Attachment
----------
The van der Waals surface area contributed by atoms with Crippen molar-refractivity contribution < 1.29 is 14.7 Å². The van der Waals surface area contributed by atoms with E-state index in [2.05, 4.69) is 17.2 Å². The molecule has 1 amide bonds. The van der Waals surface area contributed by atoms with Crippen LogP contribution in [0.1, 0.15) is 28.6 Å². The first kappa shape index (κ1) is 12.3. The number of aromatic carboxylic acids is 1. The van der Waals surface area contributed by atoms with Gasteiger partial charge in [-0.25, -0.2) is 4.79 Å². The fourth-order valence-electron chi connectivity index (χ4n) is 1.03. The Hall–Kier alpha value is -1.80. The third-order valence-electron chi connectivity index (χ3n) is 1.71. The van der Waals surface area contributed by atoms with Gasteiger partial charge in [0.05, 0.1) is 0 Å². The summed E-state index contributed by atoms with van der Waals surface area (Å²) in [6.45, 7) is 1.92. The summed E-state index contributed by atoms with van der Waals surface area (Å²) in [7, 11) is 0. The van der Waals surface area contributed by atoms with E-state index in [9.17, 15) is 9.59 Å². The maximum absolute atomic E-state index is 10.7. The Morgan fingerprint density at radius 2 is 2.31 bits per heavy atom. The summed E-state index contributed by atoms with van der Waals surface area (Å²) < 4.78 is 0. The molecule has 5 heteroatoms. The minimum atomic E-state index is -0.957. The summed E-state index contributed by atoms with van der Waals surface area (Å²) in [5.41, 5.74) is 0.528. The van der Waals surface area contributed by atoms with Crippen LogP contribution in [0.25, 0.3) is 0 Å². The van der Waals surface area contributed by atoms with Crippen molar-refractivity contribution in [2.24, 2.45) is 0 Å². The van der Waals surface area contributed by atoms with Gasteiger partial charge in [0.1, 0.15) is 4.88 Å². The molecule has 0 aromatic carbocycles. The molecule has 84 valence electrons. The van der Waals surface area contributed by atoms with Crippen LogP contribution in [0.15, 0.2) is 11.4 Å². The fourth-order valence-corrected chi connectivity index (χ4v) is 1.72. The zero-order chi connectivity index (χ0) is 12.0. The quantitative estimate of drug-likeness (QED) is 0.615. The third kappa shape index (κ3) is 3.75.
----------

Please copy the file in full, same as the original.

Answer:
The van der Waals surface area contributed by atoms with Crippen molar-refractivity contribution < 1.29 is 14.7 Å². The van der Waals surface area contributed by atoms with E-state index in [2.05, 4.69) is 17.2 Å². The molecule has 1 amide bonds. The van der Waals surface area contributed by atoms with Crippen LogP contribution in [0.1, 0.15) is 28.6 Å². The first kappa shape index (κ1) is 12.3. The number of aromatic carboxylic acids is 1. The van der Waals surface area contributed by atoms with Gasteiger partial charge in [-0.25, -0.2) is 4.79 Å². The fourth-order valence-electron chi connectivity index (χ4n) is 1.03. The Hall–Kier alpha value is -1.80. The third-order valence-electron chi connectivity index (χ3n) is 1.71. The van der Waals surface area contributed by atoms with Gasteiger partial charge in [0.05, 0.1) is 0 Å². The summed E-state index contributed by atoms with van der Waals surface area (Å²) in [6.45, 7) is 1.92. The summed E-state index contributed by atoms with van der Waals surface area (Å²) in [7, 11) is 0. The van der Waals surface area contributed by atoms with E-state index in [9.17, 15) is 9.59 Å². The maximum absolute atomic E-state index is 10.7. The Morgan fingerprint density at radius 2 is 2.31 bits per heavy atom. The summed E-state index contributed by atoms with van der Waals surface area (Å²) < 4.78 is 0. The molecule has 5 heteroatoms. The minimum atomic E-state index is -0.957. The summed E-state index contributed by atoms with van der Waals surface area (Å²) in [5.41, 5.74) is 0.528. The van der Waals surface area contributed by atoms with Crippen LogP contribution in [0.25, 0.3) is 0 Å². The van der Waals surface area contributed by atoms with Crippen molar-refractivity contribution in [2.24, 2.45) is 0 Å². The van der Waals surface area contributed by atoms with Gasteiger partial charge in [0.1, 0.15) is 4.88 Å². The molecule has 0 aromatic carbocycles. The molecule has 84 valence electrons. The van der Waals surface area contributed by atoms with Crippen LogP contribution in [0.15, 0.2) is 11.4 Å². The fourth-order valence-corrected chi connectivity index (χ4v) is 1.72. The zero-order chi connectivity index (χ0) is 12.0. The quantitative estimate of drug-likeness (QED) is 0.615. The third kappa shape index (κ3) is 3.75.